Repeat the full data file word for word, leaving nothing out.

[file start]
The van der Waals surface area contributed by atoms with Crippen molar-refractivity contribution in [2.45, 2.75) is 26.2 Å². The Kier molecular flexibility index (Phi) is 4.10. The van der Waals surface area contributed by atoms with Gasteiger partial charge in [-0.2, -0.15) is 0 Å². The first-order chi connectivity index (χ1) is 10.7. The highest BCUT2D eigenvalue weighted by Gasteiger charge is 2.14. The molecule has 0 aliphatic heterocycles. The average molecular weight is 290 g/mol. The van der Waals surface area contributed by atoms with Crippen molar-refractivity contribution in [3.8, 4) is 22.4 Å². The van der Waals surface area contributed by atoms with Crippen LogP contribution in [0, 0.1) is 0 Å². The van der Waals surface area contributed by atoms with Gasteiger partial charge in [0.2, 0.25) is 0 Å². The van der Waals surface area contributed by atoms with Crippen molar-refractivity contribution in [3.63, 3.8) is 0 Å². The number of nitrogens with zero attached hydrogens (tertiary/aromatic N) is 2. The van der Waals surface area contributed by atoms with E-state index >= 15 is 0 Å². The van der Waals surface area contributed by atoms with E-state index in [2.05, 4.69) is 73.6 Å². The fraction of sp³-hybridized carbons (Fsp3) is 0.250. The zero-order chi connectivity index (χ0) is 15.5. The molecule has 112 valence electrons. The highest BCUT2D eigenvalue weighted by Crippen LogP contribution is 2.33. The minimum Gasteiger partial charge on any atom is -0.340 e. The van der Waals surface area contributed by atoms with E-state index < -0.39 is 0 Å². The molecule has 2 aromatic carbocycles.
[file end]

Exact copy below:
The van der Waals surface area contributed by atoms with Crippen molar-refractivity contribution in [2.45, 2.75) is 26.2 Å². The Kier molecular flexibility index (Phi) is 4.10. The van der Waals surface area contributed by atoms with Gasteiger partial charge in [-0.2, -0.15) is 0 Å². The first-order chi connectivity index (χ1) is 10.7. The highest BCUT2D eigenvalue weighted by Gasteiger charge is 2.14. The molecule has 0 aliphatic heterocycles. The average molecular weight is 290 g/mol. The van der Waals surface area contributed by atoms with Crippen molar-refractivity contribution in [3.8, 4) is 22.4 Å². The van der Waals surface area contributed by atoms with Crippen LogP contribution in [0, 0.1) is 0 Å². The van der Waals surface area contributed by atoms with Gasteiger partial charge in [0.2, 0.25) is 0 Å². The van der Waals surface area contributed by atoms with Crippen molar-refractivity contribution in [3.63, 3.8) is 0 Å². The number of nitrogens with zero attached hydrogens (tertiary/aromatic N) is 2. The van der Waals surface area contributed by atoms with E-state index >= 15 is 0 Å². The van der Waals surface area contributed by atoms with E-state index in [2.05, 4.69) is 73.6 Å². The fraction of sp³-hybridized carbons (Fsp3) is 0.250. The zero-order chi connectivity index (χ0) is 15.5. The molecule has 112 valence electrons. The highest BCUT2D eigenvalue weighted by Crippen LogP contribution is 2.33. The minimum Gasteiger partial charge on any atom is -0.340 e. The van der Waals surface area contributed by atoms with E-state index < -0.39 is 0 Å². The molecule has 2 aromatic carbocycles.